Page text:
Are you far from the edge, barely hanging on, or spiraling downward?

For example, suppose on Friday, our boss says everyone has to work the entire weekend. Okay, that’s definitely a bump. Then on Tuesday, we learn a family member has been diagnosed with a serious illness. Wow. So, that’s two bumps. And then on Thursday, the water pipe in our home breaks, flooding everything. Three bumps–right in a row—not to mention all these new stresses are in addition to everything else we’re responsible for every day.

But guess what? If we were originally positioned far, far away from that hazardous cliff, we’re going to be just fine. That’s because we had plenty of room to be “bumped”—again and again–without ever being in danger of falling off the edge.

However, most parents who are about to start Brain Highways do not see themselves with such leeway. We say that because we now ask parents to initially rate their stress level over the past few months.

On a 1-5 scale, about 95% rank themselves as follows: a 3 (they’re right at the edge) or a 4 (they’ve already fallen—but are barely hanging on) or a 5 (they’ve already fallen and are quickly spiraling downward). Note that it doesn’t seem to matter where any of these parents live in the world.  Almost all of all participants say they’re right at the edge—or have already fallen—when we first meet them.

Of course, we never judge how parents rate themselves. In fact, we appreciate their raw honesty, and such information helps us know who would initially benefit from extra support at the start of the course.

But most of all, we’re eager to prove that it’s more than possible to climb back onto the ridge (if we’ve already fallen) and how to live a life far, far from the edge of that cliff. And again, we say that with confidence because those very same parents then rate themselves a 1 or a 2 once they’ve learned about the brain–and most importantly, how to apply that information to truly change their lives.

Note that such change isn’t going to happen by reading a few blog posts on ways to relieve stress or hearing some words of encouragement. Yet, that kind of change is possible when we’re finally taught how our brain actually works. (For whatever reason, that information seems to be sorely missing from our general education.)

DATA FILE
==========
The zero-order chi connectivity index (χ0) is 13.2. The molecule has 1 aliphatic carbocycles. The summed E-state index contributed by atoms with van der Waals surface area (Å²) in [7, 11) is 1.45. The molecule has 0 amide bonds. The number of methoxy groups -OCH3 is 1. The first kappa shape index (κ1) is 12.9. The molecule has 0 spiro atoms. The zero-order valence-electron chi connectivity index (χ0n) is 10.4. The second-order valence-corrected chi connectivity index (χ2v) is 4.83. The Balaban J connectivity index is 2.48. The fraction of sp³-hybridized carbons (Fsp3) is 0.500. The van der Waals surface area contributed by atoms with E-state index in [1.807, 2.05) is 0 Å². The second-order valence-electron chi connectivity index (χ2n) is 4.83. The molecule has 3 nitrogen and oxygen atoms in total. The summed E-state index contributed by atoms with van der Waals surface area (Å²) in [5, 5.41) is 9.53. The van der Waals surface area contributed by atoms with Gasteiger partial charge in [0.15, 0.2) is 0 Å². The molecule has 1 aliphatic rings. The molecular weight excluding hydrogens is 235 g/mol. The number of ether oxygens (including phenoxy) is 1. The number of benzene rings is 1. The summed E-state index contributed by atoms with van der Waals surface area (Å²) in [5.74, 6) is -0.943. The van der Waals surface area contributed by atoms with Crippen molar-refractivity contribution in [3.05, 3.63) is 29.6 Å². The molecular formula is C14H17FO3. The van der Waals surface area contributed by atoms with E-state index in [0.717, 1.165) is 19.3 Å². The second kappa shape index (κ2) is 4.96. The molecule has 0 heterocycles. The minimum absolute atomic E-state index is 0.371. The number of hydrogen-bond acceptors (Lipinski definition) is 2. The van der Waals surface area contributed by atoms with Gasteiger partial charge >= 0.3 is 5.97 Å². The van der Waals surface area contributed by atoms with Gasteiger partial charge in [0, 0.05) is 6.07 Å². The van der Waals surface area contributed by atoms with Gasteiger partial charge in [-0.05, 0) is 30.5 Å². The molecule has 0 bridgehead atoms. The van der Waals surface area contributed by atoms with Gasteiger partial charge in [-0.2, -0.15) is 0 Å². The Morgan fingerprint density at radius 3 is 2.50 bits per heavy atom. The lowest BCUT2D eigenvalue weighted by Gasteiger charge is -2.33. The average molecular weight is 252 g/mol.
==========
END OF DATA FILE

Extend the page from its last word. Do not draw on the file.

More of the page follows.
Best of all, anyone can learn about the brain!  Such knowledge includes, but is not limited to, concrete ways to ensure we’re never near our brain’s threshold, how to complete our lower brain development (if that’s not yet finished) since such underdevelopment, in itself, often causes so much stress, how we “catch” the brain’s attention—rather than demand we “pay” attention, how we really don’t have to feel anxious all the time, and much, much more.

Yet, here’s a troubling question. What happens to the kids of parents living at the edge or who have already fallen? Wouldn’t we expect those kids—even if they’re not experiencing their own daily challenges—to now also be thrown off balance?

That scenario may also explain why many kids are resistant and non-compliant. On a subconscious level, none of us want to follow those who may inadvertently pull us over the cliff as they fall.

In truth, an entire family may be presently living on the edge or have already fallen of the cliff.

So, that’s why we strongly believe that in order to help kids, we must also support their parents. That’s why Brain Highways parents learn how to change their own brain, right alongside their child. By doing so, their brain also becomes one that’s positive, efficient, calm, and energized. Such a brain greatly contrasts with one that had previously been in survival mode—most or all of the time.

Now, the airlines already “get” that parents must be equipped to lead, which is why flight attendants instruct them to put on their oxygen mask before helping their child. But when we learn about the brain, it doesn’t even have to be a “parents first” approach.

In fact, the more family members who change their brain at the same time, the more quickly a family starts living very far from that edge. And once that happens, everyone now experiences a life where stress and fear no longer dominate.